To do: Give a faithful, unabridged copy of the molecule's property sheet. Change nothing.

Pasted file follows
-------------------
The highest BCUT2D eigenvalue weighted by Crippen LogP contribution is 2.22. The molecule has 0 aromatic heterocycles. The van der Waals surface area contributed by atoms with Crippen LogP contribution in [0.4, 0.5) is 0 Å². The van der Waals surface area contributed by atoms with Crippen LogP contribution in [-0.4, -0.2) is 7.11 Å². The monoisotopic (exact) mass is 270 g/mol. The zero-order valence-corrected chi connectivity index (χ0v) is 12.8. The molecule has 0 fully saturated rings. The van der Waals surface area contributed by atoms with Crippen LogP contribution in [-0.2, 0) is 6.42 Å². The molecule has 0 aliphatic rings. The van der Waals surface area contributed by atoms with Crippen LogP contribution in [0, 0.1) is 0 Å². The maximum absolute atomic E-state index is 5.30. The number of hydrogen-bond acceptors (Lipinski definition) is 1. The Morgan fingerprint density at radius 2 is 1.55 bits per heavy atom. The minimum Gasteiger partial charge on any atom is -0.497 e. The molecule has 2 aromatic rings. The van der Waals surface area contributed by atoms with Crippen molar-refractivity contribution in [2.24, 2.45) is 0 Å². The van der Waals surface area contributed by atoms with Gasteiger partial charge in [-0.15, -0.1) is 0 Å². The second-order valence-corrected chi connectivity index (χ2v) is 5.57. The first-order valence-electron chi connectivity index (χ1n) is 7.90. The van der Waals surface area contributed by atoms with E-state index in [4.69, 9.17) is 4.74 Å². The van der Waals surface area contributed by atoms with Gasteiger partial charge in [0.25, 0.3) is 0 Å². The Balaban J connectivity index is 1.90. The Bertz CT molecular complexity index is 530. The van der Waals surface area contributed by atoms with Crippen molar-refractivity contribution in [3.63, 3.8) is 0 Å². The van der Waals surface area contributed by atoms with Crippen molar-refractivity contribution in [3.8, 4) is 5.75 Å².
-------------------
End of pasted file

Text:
The highest BCUT2D eigenvalue weighted by Crippen LogP contribution is 2.22. The molecule has 0 aromatic heterocycles. The van der Waals surface area contributed by atoms with Crippen LogP contribution in [0.4, 0.5) is 0 Å². The van der Waals surface area contributed by atoms with Crippen LogP contribution in [-0.4, -0.2) is 7.11 Å². The monoisotopic (exact) mass is 270 g/mol. The zero-order valence-corrected chi connectivity index (χ0v) is 12.8. The molecule has 0 fully saturated rings. The van der Waals surface area contributed by atoms with Crippen LogP contribution in [-0.2, 0) is 6.42 Å². The molecule has 0 aliphatic rings. The van der Waals surface area contributed by atoms with Crippen LogP contribution in [0, 0.1) is 0 Å². The maximum absolute atomic E-state index is 5.30. The number of hydrogen-bond acceptors (Lipinski definition) is 1. The Morgan fingerprint density at radius 2 is 1.55 bits per heavy atom. The minimum Gasteiger partial charge on any atom is -0.497 e. The molecule has 2 aromatic rings. The van der Waals surface area contributed by atoms with Crippen molar-refractivity contribution in [2.24, 2.45) is 0 Å². The van der Waals surface area contributed by atoms with Gasteiger partial charge in [-0.15, -0.1) is 0 Å². The second-order valence-corrected chi connectivity index (χ2v) is 5.57. The first-order valence-electron chi connectivity index (χ1n) is 7.90. The van der Waals surface area contributed by atoms with E-state index in [4.69, 9.17) is 4.74 Å². The van der Waals surface area contributed by atoms with Gasteiger partial charge in [0.25, 0.3) is 0 Å². The Balaban J connectivity index is 1.90. The Bertz CT molecular complexity index is 530. The van der Waals surface area contributed by atoms with Crippen molar-refractivity contribution in [3.63, 3.8) is 0 Å². The van der Waals surface area contributed by atoms with Crippen molar-refractivity contribution in [3.8, 4) is 5.75 Å².